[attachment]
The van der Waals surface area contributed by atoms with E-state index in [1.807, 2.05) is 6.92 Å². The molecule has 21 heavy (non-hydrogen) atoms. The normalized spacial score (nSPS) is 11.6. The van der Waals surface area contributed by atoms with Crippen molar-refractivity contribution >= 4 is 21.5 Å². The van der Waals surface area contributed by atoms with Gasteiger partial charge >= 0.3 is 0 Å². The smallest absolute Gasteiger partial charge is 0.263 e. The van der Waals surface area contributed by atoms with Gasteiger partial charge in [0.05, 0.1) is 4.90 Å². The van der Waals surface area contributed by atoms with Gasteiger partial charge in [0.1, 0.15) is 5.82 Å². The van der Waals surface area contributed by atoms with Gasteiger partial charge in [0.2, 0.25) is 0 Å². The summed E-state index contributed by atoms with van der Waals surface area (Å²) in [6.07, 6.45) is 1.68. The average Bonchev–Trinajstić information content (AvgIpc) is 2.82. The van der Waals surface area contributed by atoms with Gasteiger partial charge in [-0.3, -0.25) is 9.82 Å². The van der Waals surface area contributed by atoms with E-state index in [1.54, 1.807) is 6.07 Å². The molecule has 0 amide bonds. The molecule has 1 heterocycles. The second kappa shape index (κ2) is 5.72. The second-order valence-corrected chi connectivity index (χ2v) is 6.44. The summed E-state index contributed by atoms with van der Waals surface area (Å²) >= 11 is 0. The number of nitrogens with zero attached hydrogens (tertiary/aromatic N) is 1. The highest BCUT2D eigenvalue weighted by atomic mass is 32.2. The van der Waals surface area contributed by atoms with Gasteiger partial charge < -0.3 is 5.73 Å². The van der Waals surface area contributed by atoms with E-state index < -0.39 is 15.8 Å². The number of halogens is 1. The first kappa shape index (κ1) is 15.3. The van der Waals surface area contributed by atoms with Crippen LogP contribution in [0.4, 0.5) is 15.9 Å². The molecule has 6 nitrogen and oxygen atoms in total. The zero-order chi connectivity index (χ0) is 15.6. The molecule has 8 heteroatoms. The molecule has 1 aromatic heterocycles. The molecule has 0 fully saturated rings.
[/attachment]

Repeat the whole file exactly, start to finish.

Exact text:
The van der Waals surface area contributed by atoms with E-state index in [1.807, 2.05) is 6.92 Å². The molecule has 21 heavy (non-hydrogen) atoms. The normalized spacial score (nSPS) is 11.6. The van der Waals surface area contributed by atoms with Crippen molar-refractivity contribution >= 4 is 21.5 Å². The van der Waals surface area contributed by atoms with Gasteiger partial charge >= 0.3 is 0 Å². The smallest absolute Gasteiger partial charge is 0.263 e. The van der Waals surface area contributed by atoms with Gasteiger partial charge in [0.05, 0.1) is 4.90 Å². The van der Waals surface area contributed by atoms with Gasteiger partial charge in [0.1, 0.15) is 5.82 Å². The van der Waals surface area contributed by atoms with Gasteiger partial charge in [0.2, 0.25) is 0 Å². The summed E-state index contributed by atoms with van der Waals surface area (Å²) in [6.07, 6.45) is 1.68. The average Bonchev–Trinajstić information content (AvgIpc) is 2.82. The van der Waals surface area contributed by atoms with Gasteiger partial charge in [-0.3, -0.25) is 9.82 Å². The van der Waals surface area contributed by atoms with E-state index in [1.54, 1.807) is 6.07 Å². The molecule has 0 amide bonds. The molecule has 1 heterocycles. The second kappa shape index (κ2) is 5.72. The second-order valence-corrected chi connectivity index (χ2v) is 6.44. The summed E-state index contributed by atoms with van der Waals surface area (Å²) >= 11 is 0. The number of nitrogens with zero attached hydrogens (tertiary/aromatic N) is 1. The highest BCUT2D eigenvalue weighted by atomic mass is 32.2. The van der Waals surface area contributed by atoms with Gasteiger partial charge < -0.3 is 5.73 Å². The van der Waals surface area contributed by atoms with E-state index < -0.39 is 15.8 Å². The number of halogens is 1. The first kappa shape index (κ1) is 15.3. The van der Waals surface area contributed by atoms with Crippen LogP contribution in [0.4, 0.5) is 15.9 Å². The molecule has 6 nitrogen and oxygen atoms in total. The zero-order chi connectivity index (χ0) is 15.6. The molecule has 8 heteroatoms. The molecule has 1 aromatic heterocycles. The molecule has 0 fully saturated rings.